My father asked the patient where he was from, and he replied that he lived in Hillcrest. When my father asked him which street, he insisted that it was a small street and my father never heard of it. But at my father’s prodding he said that he lived at 5 Landau Lane. My father smiled, “I believe you live next door to my children.” The patient looked up, surprised, “You mean you’re Ronnie and Kani’s dad?” (At least he remembered that our names rhyme…)

When I heard that my neighbor was there I bought a tray of candy and went to visit him. He didn’t look well at all but he was very appreciative and touched by my visit.

The following Shabbos morning when we returned home from shul there was a small package at our door – a card with a bow taped to a bottle of Manischewitz wine, a sentiment of gratitude from our neighbors.

Although they forgot the matzah balls and the gefilte fish, when I saw the bottle of Manischewitz wine I felt very ‘Jewish. I told Chani that after Shabbos we should hold up the bottle and see if we can hear a distant hum of Hava Nageela.

I recently heard a fascinating statistic: Over 70 % of American Jews fast on Yom Kippur. Considering how assimilated American Jewry is that is pleasantly surprising. What was even more astounding is that 92% of American Jews state that they have some sort of Seder on the first night of Pesach. Perhaps many of those sedarim are replete with chometz and non-kosher food, but at least they are sitting at a Seder. Obviously the holiday of Pesach and the symbolism of the Seder tugs at the heartstrings of even distant Jews.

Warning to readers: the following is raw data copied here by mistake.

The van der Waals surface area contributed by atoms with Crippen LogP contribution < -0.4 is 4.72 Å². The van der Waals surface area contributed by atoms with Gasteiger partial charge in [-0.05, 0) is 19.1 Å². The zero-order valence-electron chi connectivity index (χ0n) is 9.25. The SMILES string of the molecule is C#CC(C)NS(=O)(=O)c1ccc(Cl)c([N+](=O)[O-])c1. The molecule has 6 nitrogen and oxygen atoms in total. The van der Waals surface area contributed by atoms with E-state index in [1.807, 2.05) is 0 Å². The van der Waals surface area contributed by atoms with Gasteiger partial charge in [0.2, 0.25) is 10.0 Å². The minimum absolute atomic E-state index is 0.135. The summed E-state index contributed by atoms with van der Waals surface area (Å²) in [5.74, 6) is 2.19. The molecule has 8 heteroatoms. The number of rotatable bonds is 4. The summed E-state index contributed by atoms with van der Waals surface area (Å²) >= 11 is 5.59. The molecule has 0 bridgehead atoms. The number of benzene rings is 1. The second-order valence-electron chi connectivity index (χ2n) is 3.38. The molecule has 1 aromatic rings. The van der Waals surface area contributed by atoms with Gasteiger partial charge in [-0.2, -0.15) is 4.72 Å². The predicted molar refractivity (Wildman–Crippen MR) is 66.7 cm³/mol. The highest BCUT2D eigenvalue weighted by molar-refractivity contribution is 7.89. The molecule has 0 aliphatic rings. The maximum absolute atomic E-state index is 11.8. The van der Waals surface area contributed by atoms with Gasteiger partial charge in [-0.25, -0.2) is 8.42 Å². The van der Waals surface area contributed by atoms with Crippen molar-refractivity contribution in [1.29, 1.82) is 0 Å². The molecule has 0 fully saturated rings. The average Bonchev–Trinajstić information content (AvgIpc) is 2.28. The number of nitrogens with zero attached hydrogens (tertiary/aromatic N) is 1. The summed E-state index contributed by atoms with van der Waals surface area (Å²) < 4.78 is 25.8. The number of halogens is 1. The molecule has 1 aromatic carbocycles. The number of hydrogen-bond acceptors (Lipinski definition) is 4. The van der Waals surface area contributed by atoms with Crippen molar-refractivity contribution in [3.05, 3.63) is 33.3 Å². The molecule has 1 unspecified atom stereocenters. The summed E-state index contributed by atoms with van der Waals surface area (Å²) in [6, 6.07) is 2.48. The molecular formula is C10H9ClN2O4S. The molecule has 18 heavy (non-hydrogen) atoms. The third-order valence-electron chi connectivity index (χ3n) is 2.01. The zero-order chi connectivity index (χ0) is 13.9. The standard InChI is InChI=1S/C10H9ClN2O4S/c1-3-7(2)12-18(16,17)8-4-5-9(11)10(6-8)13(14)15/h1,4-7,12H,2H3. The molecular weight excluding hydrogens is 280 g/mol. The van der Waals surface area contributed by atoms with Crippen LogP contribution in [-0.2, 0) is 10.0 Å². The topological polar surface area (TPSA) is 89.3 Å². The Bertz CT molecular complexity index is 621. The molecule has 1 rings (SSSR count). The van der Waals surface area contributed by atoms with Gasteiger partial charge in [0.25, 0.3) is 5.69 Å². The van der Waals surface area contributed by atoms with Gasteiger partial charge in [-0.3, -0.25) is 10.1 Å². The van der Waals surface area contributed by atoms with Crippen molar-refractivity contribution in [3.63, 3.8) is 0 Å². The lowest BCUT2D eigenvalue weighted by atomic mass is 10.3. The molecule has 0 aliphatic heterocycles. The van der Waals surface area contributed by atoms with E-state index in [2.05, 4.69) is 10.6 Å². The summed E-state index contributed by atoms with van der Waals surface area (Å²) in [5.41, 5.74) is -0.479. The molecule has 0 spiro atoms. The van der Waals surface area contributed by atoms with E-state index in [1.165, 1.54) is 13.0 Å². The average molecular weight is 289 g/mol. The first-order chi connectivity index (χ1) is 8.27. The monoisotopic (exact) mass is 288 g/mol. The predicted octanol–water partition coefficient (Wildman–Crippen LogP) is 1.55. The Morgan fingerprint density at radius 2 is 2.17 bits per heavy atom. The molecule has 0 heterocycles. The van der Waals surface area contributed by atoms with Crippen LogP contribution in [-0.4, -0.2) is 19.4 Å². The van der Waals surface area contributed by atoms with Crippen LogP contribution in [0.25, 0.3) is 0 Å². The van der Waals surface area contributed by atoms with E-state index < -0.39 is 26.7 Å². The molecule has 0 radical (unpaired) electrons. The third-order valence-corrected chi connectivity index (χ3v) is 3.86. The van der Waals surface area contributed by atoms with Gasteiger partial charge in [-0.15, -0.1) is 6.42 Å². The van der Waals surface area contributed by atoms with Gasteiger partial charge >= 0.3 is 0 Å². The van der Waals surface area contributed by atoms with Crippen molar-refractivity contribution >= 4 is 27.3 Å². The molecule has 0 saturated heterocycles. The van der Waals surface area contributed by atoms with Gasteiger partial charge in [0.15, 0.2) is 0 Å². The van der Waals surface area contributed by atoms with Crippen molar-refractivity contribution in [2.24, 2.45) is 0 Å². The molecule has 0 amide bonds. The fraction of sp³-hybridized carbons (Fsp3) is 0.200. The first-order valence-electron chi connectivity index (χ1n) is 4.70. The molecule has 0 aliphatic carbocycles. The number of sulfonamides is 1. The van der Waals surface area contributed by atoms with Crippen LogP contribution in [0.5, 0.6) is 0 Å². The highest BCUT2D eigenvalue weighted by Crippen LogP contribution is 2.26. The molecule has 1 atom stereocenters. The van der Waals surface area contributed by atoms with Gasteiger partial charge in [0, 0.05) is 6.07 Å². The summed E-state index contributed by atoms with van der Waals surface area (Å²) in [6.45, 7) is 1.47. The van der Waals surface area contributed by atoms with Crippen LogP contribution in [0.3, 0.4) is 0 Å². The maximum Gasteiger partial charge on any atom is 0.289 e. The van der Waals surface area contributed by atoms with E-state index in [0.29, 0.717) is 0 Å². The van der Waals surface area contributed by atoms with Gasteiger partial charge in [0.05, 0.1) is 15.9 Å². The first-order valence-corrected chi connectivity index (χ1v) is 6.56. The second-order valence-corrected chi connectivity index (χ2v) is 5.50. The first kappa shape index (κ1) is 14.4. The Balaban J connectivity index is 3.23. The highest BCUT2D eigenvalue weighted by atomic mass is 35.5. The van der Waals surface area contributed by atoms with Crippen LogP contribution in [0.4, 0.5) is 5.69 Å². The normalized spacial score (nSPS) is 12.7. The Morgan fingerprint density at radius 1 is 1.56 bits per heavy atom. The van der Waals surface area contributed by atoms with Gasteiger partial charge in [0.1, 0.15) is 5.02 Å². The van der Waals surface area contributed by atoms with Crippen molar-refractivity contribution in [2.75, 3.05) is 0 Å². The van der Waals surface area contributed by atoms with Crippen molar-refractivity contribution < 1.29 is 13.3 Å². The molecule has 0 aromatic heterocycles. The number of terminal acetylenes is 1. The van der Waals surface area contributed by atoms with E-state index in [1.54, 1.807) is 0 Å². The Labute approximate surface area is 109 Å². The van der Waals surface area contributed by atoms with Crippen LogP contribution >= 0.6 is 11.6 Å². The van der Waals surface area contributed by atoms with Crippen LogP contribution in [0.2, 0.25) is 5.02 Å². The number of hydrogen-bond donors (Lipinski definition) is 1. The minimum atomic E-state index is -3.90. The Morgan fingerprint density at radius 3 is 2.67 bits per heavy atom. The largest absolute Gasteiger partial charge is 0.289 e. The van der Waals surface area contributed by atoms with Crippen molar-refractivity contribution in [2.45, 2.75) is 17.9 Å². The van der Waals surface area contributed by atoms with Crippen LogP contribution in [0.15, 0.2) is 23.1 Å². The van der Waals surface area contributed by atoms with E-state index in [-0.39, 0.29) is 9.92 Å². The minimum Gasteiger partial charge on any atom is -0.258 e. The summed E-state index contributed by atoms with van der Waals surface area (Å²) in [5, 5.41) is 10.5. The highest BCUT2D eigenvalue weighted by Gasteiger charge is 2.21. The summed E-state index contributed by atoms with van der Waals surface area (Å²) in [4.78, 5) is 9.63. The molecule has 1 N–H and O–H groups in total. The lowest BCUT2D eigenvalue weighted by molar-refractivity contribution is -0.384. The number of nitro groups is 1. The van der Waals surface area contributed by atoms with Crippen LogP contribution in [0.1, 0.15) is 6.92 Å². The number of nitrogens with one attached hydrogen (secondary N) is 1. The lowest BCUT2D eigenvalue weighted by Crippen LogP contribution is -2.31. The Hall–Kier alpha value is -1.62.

Pesach is not merely a week-long celebration, and the Seder is not merely for 1-2 nights. Rather they are experiences which help define a Jew’s observance and what being a Jew means to him/her.

To some Judaism is a culinary experience. The tantalizing aromas, the glimmer of the table, the amicable conversations and family time, the Maxwell House haggadah, and of course the symbolic foods – matzah, chasroses, (Manischewitz) wine, chicken soup, and matzah balls, all create a nostalgic emotional holiday experience.

But if that’s all the holiday is it’s a tragic loss of a much deeper, enriching experience. Pesach represents internal freedom, the liberty to serve G-d and uphold the banner of Torah. We don’t merely ingest the symbolic foods, we internalize them as well.

Going through the motions and experiencing Pesach superficially is like leaving a bottle of wine in its pretty wrapping at the door. What a tragedy not to bring the bottle into the house, open it, and enjoy its contents.

Shabbat Shalom & Good Shabbos,

Ronnie and Kani